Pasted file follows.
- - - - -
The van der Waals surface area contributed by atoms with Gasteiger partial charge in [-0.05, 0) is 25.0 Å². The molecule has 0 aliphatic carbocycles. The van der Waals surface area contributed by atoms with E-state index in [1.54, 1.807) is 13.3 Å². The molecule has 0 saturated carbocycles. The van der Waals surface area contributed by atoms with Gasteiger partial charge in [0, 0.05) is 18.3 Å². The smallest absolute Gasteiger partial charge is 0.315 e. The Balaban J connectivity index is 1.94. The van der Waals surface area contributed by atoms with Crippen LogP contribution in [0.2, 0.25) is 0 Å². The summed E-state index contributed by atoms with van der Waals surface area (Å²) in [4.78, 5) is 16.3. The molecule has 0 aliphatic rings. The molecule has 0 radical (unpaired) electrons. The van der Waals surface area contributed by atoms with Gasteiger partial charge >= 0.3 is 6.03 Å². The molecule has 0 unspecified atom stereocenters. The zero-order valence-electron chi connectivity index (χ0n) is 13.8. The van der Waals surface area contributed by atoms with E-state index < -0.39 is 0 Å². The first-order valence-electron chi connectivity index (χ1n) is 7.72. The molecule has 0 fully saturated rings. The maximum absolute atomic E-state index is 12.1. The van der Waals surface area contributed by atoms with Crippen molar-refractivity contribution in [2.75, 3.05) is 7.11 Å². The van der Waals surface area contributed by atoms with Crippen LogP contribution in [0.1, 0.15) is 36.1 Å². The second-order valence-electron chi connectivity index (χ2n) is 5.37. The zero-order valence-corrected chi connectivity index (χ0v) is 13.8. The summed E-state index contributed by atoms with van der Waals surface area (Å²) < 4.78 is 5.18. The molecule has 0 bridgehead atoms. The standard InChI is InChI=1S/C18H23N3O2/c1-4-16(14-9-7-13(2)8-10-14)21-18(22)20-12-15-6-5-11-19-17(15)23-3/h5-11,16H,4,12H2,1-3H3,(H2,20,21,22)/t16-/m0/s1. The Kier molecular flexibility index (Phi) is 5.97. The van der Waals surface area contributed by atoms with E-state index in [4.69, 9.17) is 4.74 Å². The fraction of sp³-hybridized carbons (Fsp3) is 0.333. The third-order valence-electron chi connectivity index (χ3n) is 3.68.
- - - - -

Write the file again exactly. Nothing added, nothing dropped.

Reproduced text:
The van der Waals surface area contributed by atoms with Gasteiger partial charge in [-0.05, 0) is 25.0 Å². The molecule has 0 aliphatic carbocycles. The van der Waals surface area contributed by atoms with E-state index in [1.54, 1.807) is 13.3 Å². The molecule has 0 saturated carbocycles. The van der Waals surface area contributed by atoms with Gasteiger partial charge in [0, 0.05) is 18.3 Å². The smallest absolute Gasteiger partial charge is 0.315 e. The Balaban J connectivity index is 1.94. The van der Waals surface area contributed by atoms with Crippen LogP contribution in [0.2, 0.25) is 0 Å². The summed E-state index contributed by atoms with van der Waals surface area (Å²) in [4.78, 5) is 16.3. The molecule has 0 aliphatic rings. The molecule has 0 radical (unpaired) electrons. The van der Waals surface area contributed by atoms with Gasteiger partial charge >= 0.3 is 6.03 Å². The molecule has 0 unspecified atom stereocenters. The zero-order valence-electron chi connectivity index (χ0n) is 13.8. The van der Waals surface area contributed by atoms with E-state index < -0.39 is 0 Å². The first-order valence-electron chi connectivity index (χ1n) is 7.72. The molecule has 0 fully saturated rings. The maximum absolute atomic E-state index is 12.1. The van der Waals surface area contributed by atoms with Crippen molar-refractivity contribution in [2.75, 3.05) is 7.11 Å². The van der Waals surface area contributed by atoms with Crippen LogP contribution in [0.1, 0.15) is 36.1 Å². The second-order valence-electron chi connectivity index (χ2n) is 5.37. The zero-order valence-corrected chi connectivity index (χ0v) is 13.8. The summed E-state index contributed by atoms with van der Waals surface area (Å²) < 4.78 is 5.18. The molecule has 0 bridgehead atoms. The standard InChI is InChI=1S/C18H23N3O2/c1-4-16(14-9-7-13(2)8-10-14)21-18(22)20-12-15-6-5-11-19-17(15)23-3/h5-11,16H,4,12H2,1-3H3,(H2,20,21,22)/t16-/m0/s1. The Kier molecular flexibility index (Phi) is 5.97. The van der Waals surface area contributed by atoms with E-state index in [4.69, 9.17) is 4.74 Å². The fraction of sp³-hybridized carbons (Fsp3) is 0.333. The third-order valence-electron chi connectivity index (χ3n) is 3.68.